Wednesday, August 25, 2010
Point/ Counter Point:The Sub-Sub-Conscience of a Liberal - Hijabs As Personal Preference?
My eloquent co-editor makes use of familiar logical sleight-of-hand to downplay the potentially serious nature of the issue of the wearing of hijabs and burqas. He points out the obvious: that not all Muslims are intolerant and that the Ouaran, like the Bible, encourages tolerance. So what?
Of course ALL Muslims are not intolerant, just as not all Southern Baptists are not intolerant. But enough of them are intolerant to make them both political threats to Democracy. During the ill-fated administration of George W. Bush Americans got a first-hand look at how quickly these groups can mobilize to influence public policy in their favor. And the Ouaran, like the Bible, is honored more in the breach than in practice, as the religious leaders in Islamic nations exercise iron-fisted control over the administration of justice, and openly display hostility towards secular nations and secular elements of their own nations. Young Muslim males are strongly encouraged by so-called religious leaders to commit suicide and kill dozens of innocent bystanders, in the name of Allah and their own special niche in Allah's after-life heavenly world.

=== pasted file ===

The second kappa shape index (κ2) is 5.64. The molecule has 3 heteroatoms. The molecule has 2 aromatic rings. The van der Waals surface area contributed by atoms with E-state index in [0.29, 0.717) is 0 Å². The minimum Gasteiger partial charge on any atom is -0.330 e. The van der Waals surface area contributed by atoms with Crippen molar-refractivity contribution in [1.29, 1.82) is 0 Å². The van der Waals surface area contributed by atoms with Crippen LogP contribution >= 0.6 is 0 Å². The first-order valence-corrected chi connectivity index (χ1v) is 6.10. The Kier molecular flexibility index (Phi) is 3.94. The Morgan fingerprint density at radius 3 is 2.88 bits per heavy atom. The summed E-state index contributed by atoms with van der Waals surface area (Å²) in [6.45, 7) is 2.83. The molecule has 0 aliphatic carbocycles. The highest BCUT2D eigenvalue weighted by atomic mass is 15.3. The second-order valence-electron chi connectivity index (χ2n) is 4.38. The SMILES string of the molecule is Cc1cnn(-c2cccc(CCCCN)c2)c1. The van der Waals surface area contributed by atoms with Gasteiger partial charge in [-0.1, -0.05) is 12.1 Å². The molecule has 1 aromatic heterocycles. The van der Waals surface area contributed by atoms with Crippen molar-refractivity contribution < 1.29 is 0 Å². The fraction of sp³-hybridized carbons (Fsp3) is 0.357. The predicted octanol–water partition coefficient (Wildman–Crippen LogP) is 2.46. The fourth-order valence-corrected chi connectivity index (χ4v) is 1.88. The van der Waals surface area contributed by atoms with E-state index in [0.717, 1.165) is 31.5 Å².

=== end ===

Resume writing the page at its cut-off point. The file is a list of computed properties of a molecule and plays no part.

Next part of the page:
Likewise, it is a truism that some Muslims, as a group, can and have accepted the separation of church and state, as illustrated by the countries named by my esteemed colleague. None of these are politically stable, however, and Turkey is especially marginal, a nation of grave contrasts, with secular and religious factions constantly contending for government control. This issue in Turkey is eloquently described by the Turkish Nobel laureate, Orhan Pamuk, in his recent novel, Snow, which I heartily commend to my co-editor.
As is true of all religions, it is not the individual believers who are at fault. It is religion itself and religious leaders who are responsible for a disproportionate share of the intolerance and conflict. The removal of all indicators of religious affiliation (robes, gowns, icons, hoods, masks, head scarves, crowns, yarmulkes)is one of the best methods to preserve secularism.
Finally, I note with interest that thus far in the poll fashioned by my co-editor, sentiment against the Habib is winning, with 75% of those responding opposing the head scarf. Of course, the sample size is not large. :)